Old and new: two restaurants in Canggu to feast on – Food

Amahl S. Azwar (The Jakarta Post)

Denpasar ●
Mon 28 February 2022

2022-02-28
10:39
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Food
UNI,Mervilla,Canggu-restaurants,Canggu,bali,food,foodies,culinary,Feast,Carribean-food,new-restaurant
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Mervilla, a new addition to Canggu’s dining scene that offers Caribbean cuisine, and Uni Restaurant, a well-established contemporary seafood restaurant that offers a wide variety of dishes, are two solid dining choices in Bali.

While much of Bali, which depends on tourism, has struggled during the COVID-19 pandemic, the coastal village of Canggu has continued to see new restaurants, bars and clubs spring up.

From surfers to digital nomads, social media influencers to frequent travellers, Canggu caters to people of different nationalities and backgrounds.

As Bali gradually reopens to international tourism, here are two restaurants in Canggu worth checking out. One is a refreshing newcomer to the region’s culinary scene, while the other is a longtime favorite.

Food and fluency: Mervilla organizes free Indonesian lessons every Tuesday morning and plans to organize free English lessons in the future. (Instagram/Courtesy of Mervilla) (Instagram/Courtesy of Mervilla)

Merville

The brainchild of London entrepreneur Ryan Jackson, Mervilla offers something Bali isn’t usually familiar with: Caribbean cuisine. Italian restaurants, French cafes and restaurants offering other European cuisines are quite common in Bali. So when Mervilla (named after Jackson’s grandmother) opened its doors last year, it was a unique addition to the Balinese culinary world.

“The main challenge for us is definitely getting people to experience Caribbean cuisine. If you’re from the UK – or maybe Amsterdam or the US – you’re going to be familiar with this cuisine. is surprising how many people [in Bali] haven’t tasted the delights of the Caribbean yet,” he said.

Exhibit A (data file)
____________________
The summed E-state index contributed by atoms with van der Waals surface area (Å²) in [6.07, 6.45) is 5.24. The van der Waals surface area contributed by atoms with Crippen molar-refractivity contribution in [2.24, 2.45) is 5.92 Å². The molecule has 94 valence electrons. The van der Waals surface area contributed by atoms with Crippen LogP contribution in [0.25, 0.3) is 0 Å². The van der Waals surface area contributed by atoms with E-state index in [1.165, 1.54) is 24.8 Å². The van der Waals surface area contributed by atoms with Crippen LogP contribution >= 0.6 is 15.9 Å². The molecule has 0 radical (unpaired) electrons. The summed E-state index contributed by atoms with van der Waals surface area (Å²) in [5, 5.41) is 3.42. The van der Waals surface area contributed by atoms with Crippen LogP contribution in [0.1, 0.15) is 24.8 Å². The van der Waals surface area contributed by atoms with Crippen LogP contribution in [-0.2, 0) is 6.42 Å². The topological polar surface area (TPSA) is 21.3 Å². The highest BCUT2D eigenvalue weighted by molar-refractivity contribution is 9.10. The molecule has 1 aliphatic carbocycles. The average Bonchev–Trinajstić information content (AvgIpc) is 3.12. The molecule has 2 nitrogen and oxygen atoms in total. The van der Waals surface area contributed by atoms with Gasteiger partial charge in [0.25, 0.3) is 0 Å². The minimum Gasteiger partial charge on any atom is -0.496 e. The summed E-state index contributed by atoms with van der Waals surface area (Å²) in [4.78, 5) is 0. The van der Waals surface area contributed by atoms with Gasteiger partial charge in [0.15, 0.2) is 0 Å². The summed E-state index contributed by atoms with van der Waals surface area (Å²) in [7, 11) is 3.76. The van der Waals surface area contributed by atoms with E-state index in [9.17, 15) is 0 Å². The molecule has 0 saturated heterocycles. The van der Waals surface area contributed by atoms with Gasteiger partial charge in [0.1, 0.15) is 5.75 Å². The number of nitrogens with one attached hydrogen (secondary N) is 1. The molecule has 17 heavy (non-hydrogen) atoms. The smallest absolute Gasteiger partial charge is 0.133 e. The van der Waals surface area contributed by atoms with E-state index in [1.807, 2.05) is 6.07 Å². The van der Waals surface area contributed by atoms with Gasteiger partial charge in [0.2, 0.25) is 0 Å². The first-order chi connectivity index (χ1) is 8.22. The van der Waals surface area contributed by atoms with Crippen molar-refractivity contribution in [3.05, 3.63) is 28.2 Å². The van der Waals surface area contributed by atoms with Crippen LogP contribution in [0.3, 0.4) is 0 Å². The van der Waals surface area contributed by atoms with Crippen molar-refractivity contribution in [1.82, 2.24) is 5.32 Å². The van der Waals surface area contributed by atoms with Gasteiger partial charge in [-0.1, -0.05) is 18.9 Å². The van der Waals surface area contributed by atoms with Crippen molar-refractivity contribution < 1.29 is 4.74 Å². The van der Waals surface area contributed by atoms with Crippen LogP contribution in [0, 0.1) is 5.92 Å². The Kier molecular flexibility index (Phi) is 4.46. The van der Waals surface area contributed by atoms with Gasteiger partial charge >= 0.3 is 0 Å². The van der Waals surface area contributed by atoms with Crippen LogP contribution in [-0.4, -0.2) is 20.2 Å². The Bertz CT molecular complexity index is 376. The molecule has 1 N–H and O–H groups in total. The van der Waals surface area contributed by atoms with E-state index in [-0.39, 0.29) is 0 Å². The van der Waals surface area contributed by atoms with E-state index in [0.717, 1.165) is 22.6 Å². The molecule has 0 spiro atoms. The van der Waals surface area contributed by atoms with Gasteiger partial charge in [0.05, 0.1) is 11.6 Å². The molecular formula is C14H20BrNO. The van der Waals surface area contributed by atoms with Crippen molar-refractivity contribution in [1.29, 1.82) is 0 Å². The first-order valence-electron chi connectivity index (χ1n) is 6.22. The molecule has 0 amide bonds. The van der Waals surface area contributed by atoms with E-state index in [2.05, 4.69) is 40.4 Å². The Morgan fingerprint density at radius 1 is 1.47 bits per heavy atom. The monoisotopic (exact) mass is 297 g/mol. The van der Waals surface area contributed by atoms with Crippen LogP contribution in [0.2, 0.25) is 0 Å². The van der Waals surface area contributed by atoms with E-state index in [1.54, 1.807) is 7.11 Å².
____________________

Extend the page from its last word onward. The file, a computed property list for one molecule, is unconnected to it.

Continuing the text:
The restaurant’s Caribbean Tempura and Island Ceviche are standout appetizers. The tempura consists of coconut-crusted shrimp served with a curry aioli that offers a distinctly Caribbean taste, while the ceviche consists of raw red snapper treated with lime, cilantro, mango, ginger and red onion in a way that brings all the different flavors into balance. Mervilla also offers cassava and banana chips while customers wait for their main courses to be served.

The Jerk Chicken, grilled and served with jerk sauce, coleslaw, rice and peas, and the Salmon Soul Bowl, with marinated pan-fried salmon, steamed cabbage, white rice, Caribbean salsa and a special Mervilla sauce, are strong main dishes. They offer signature Caribbean flavors with generous portions, which Jackson says is intentional.

“I remember going to my grandma’s house when I was younger and always coming out of there feeling drunk,” he said. “We need to create balance in the economy when we’re in business, but at the same time we want to be able to give that feeling when someone leaves Mervilla that they’re full and have had enough.”

Sweet tooth: The chocolate rum cake with cherry sauce and vanilla ice cream is a must-try dessert at Mervilla.  (Instagram/Courtesy of Mervilla)Sweet tooth: The chocolate rum cake with cherry sauce and vanilla ice cream is a must-try dessert at Mervilla. (Instagram/Courtesy of Mervilla) (Instagram/Courtesy of Mervilla)

Mervilla’s Sticky Toffee Pudding is a highly recommended dessert, with a generous amount of caramel sauce and vanilla ice cream. Want something a little more bitter? Chocolate and rum cake is also available, with cherry sauce.

Cocktail lovers should try Mervilla’s Caribbean Mule, which uses house ginger beer, vodka, lime juice, and the restaurant’s spice syrup.